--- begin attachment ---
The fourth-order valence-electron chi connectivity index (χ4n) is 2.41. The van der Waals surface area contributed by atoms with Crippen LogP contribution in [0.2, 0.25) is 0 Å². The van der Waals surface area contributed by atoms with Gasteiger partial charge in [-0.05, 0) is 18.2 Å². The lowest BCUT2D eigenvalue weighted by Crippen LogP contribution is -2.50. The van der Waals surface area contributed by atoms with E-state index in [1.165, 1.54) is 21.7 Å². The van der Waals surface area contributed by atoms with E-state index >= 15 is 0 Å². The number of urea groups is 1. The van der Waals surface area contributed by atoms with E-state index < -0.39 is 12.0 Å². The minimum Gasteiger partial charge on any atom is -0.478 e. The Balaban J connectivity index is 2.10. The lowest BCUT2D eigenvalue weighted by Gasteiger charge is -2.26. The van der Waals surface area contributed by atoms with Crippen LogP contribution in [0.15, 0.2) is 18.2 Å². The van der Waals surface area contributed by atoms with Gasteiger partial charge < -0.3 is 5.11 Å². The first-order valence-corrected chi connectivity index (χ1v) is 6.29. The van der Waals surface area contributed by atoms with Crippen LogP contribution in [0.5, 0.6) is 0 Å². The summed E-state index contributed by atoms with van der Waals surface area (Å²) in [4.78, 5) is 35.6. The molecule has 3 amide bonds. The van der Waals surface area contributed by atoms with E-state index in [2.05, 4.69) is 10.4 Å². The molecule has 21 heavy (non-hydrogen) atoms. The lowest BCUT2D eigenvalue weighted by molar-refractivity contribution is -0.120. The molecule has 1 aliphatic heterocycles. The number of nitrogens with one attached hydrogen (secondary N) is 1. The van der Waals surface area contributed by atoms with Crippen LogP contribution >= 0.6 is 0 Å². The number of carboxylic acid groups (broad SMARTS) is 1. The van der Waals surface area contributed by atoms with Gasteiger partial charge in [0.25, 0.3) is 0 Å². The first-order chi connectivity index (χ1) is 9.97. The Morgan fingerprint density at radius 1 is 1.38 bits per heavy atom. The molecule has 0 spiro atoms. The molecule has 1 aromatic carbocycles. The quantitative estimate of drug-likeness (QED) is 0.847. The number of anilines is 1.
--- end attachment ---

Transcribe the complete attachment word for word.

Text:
The fourth-order valence-electron chi connectivity index (χ4n) is 2.41. The van der Waals surface area contributed by atoms with Crippen LogP contribution in [0.2, 0.25) is 0 Å². The van der Waals surface area contributed by atoms with Gasteiger partial charge in [-0.05, 0) is 18.2 Å². The lowest BCUT2D eigenvalue weighted by Crippen LogP contribution is -2.50. The van der Waals surface area contributed by atoms with E-state index in [1.165, 1.54) is 21.7 Å². The van der Waals surface area contributed by atoms with E-state index >= 15 is 0 Å². The number of urea groups is 1. The van der Waals surface area contributed by atoms with E-state index < -0.39 is 12.0 Å². The minimum Gasteiger partial charge on any atom is -0.478 e. The Balaban J connectivity index is 2.10. The lowest BCUT2D eigenvalue weighted by Gasteiger charge is -2.26. The van der Waals surface area contributed by atoms with Crippen LogP contribution in [0.15, 0.2) is 18.2 Å². The van der Waals surface area contributed by atoms with Gasteiger partial charge < -0.3 is 5.11 Å². The first-order valence-corrected chi connectivity index (χ1v) is 6.29. The van der Waals surface area contributed by atoms with Crippen LogP contribution in [0.5, 0.6) is 0 Å². The summed E-state index contributed by atoms with van der Waals surface area (Å²) in [4.78, 5) is 35.6. The molecule has 3 amide bonds. The van der Waals surface area contributed by atoms with E-state index in [2.05, 4.69) is 10.4 Å². The molecule has 21 heavy (non-hydrogen) atoms. The lowest BCUT2D eigenvalue weighted by molar-refractivity contribution is -0.120. The molecule has 1 aliphatic heterocycles. The number of nitrogens with one attached hydrogen (secondary N) is 1. The van der Waals surface area contributed by atoms with Crippen LogP contribution >= 0.6 is 0 Å². The number of carboxylic acid groups (broad SMARTS) is 1. The van der Waals surface area contributed by atoms with Gasteiger partial charge in [0.25, 0.3) is 0 Å². The first-order chi connectivity index (χ1) is 9.97. The Morgan fingerprint density at radius 1 is 1.38 bits per heavy atom. The molecule has 0 spiro atoms. The molecule has 1 aromatic carbocycles. The quantitative estimate of drug-likeness (QED) is 0.847. The number of anilines is 1.